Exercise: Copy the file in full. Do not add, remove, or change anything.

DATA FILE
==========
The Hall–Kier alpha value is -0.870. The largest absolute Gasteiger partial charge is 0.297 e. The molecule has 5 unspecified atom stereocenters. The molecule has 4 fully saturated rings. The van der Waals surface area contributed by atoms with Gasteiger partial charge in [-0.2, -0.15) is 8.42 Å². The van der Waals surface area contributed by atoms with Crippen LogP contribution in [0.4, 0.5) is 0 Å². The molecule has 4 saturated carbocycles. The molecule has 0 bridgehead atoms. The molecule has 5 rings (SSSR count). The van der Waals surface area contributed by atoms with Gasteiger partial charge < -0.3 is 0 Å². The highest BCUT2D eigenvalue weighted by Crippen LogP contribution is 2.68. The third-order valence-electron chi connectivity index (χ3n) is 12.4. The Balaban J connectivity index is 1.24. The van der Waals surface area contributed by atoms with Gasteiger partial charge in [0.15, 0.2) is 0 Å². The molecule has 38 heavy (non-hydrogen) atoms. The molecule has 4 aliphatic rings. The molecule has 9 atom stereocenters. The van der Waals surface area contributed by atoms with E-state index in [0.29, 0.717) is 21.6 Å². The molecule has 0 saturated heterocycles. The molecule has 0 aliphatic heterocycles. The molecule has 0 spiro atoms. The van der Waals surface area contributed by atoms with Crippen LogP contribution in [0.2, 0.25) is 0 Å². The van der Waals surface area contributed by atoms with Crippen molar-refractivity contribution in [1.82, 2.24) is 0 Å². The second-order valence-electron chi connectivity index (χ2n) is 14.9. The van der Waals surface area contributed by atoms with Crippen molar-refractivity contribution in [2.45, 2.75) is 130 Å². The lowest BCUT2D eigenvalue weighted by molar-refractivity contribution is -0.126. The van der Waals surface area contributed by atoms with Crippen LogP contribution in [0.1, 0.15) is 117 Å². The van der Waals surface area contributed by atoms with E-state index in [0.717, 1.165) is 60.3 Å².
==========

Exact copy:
The Hall–Kier alpha value is -0.870. The largest absolute Gasteiger partial charge is 0.297 e. The molecule has 5 unspecified atom stereocenters. The molecule has 4 fully saturated rings. The van der Waals surface area contributed by atoms with Gasteiger partial charge in [-0.2, -0.15) is 8.42 Å². The van der Waals surface area contributed by atoms with Crippen LogP contribution in [0.4, 0.5) is 0 Å². The molecule has 4 saturated carbocycles. The molecule has 0 bridgehead atoms. The molecule has 5 rings (SSSR count). The van der Waals surface area contributed by atoms with Gasteiger partial charge < -0.3 is 0 Å². The highest BCUT2D eigenvalue weighted by Crippen LogP contribution is 2.68. The third-order valence-electron chi connectivity index (χ3n) is 12.4. The Balaban J connectivity index is 1.24. The van der Waals surface area contributed by atoms with Gasteiger partial charge in [0.15, 0.2) is 0 Å². The molecule has 38 heavy (non-hydrogen) atoms. The molecule has 4 aliphatic rings. The molecule has 9 atom stereocenters. The van der Waals surface area contributed by atoms with E-state index in [0.29, 0.717) is 21.6 Å². The molecule has 0 saturated heterocycles. The molecule has 0 aliphatic heterocycles. The molecule has 0 spiro atoms. The van der Waals surface area contributed by atoms with Crippen LogP contribution in [0.2, 0.25) is 0 Å². The van der Waals surface area contributed by atoms with Crippen molar-refractivity contribution in [1.82, 2.24) is 0 Å². The second-order valence-electron chi connectivity index (χ2n) is 14.9. The van der Waals surface area contributed by atoms with Crippen molar-refractivity contribution in [2.45, 2.75) is 130 Å². The lowest BCUT2D eigenvalue weighted by molar-refractivity contribution is -0.126. The van der Waals surface area contributed by atoms with Crippen LogP contribution in [0.1, 0.15) is 117 Å². The van der Waals surface area contributed by atoms with E-state index in [0.717, 1.165) is 60.3 Å².